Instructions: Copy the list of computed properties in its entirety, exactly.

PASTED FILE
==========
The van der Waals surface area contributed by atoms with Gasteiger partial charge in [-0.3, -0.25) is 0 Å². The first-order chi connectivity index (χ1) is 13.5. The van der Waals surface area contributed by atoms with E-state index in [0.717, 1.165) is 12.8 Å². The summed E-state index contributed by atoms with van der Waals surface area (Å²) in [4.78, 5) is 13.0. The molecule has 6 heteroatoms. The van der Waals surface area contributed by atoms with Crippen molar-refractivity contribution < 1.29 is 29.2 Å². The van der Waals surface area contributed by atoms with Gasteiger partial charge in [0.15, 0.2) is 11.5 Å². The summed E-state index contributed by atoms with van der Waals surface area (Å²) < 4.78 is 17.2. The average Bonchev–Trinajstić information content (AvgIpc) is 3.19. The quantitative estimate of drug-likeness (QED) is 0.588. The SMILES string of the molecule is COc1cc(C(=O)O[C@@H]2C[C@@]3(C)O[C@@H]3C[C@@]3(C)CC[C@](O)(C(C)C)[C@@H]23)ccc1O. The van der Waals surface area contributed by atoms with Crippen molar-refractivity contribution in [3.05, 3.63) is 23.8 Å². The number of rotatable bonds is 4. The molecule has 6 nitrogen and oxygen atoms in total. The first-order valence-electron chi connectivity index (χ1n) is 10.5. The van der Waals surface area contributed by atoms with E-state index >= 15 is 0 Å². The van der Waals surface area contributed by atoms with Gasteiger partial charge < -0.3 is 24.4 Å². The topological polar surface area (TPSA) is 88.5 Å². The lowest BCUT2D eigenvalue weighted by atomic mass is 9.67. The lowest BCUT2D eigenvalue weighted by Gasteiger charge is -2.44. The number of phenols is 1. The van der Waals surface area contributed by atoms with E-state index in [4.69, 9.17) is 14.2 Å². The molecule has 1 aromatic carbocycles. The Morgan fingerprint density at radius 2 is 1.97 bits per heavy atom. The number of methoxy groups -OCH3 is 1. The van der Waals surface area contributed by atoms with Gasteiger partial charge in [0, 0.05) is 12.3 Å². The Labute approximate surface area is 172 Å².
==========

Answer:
The van der Waals surface area contributed by atoms with Gasteiger partial charge in [-0.3, -0.25) is 0 Å². The first-order chi connectivity index (χ1) is 13.5. The van der Waals surface area contributed by atoms with E-state index in [0.717, 1.165) is 12.8 Å². The summed E-state index contributed by atoms with van der Waals surface area (Å²) in [4.78, 5) is 13.0. The molecule has 6 heteroatoms. The van der Waals surface area contributed by atoms with Crippen molar-refractivity contribution < 1.29 is 29.2 Å². The van der Waals surface area contributed by atoms with Gasteiger partial charge in [0.15, 0.2) is 11.5 Å². The summed E-state index contributed by atoms with van der Waals surface area (Å²) < 4.78 is 17.2. The average Bonchev–Trinajstić information content (AvgIpc) is 3.19. The quantitative estimate of drug-likeness (QED) is 0.588. The SMILES string of the molecule is COc1cc(C(=O)O[C@@H]2C[C@@]3(C)O[C@@H]3C[C@@]3(C)CC[C@](O)(C(C)C)[C@@H]23)ccc1O. The van der Waals surface area contributed by atoms with Crippen molar-refractivity contribution in [3.05, 3.63) is 23.8 Å². The number of rotatable bonds is 4. The molecule has 6 nitrogen and oxygen atoms in total. The first-order valence-electron chi connectivity index (χ1n) is 10.5. The van der Waals surface area contributed by atoms with E-state index >= 15 is 0 Å². The van der Waals surface area contributed by atoms with Gasteiger partial charge < -0.3 is 24.4 Å². The topological polar surface area (TPSA) is 88.5 Å². The lowest BCUT2D eigenvalue weighted by atomic mass is 9.67. The lowest BCUT2D eigenvalue weighted by Gasteiger charge is -2.44. The number of phenols is 1. The van der Waals surface area contributed by atoms with E-state index in [4.69, 9.17) is 14.2 Å². The molecule has 1 aromatic carbocycles. The Morgan fingerprint density at radius 2 is 1.97 bits per heavy atom. The number of methoxy groups -OCH3 is 1. The van der Waals surface area contributed by atoms with Gasteiger partial charge in [0, 0.05) is 12.3 Å². The Labute approximate surface area is 172 Å².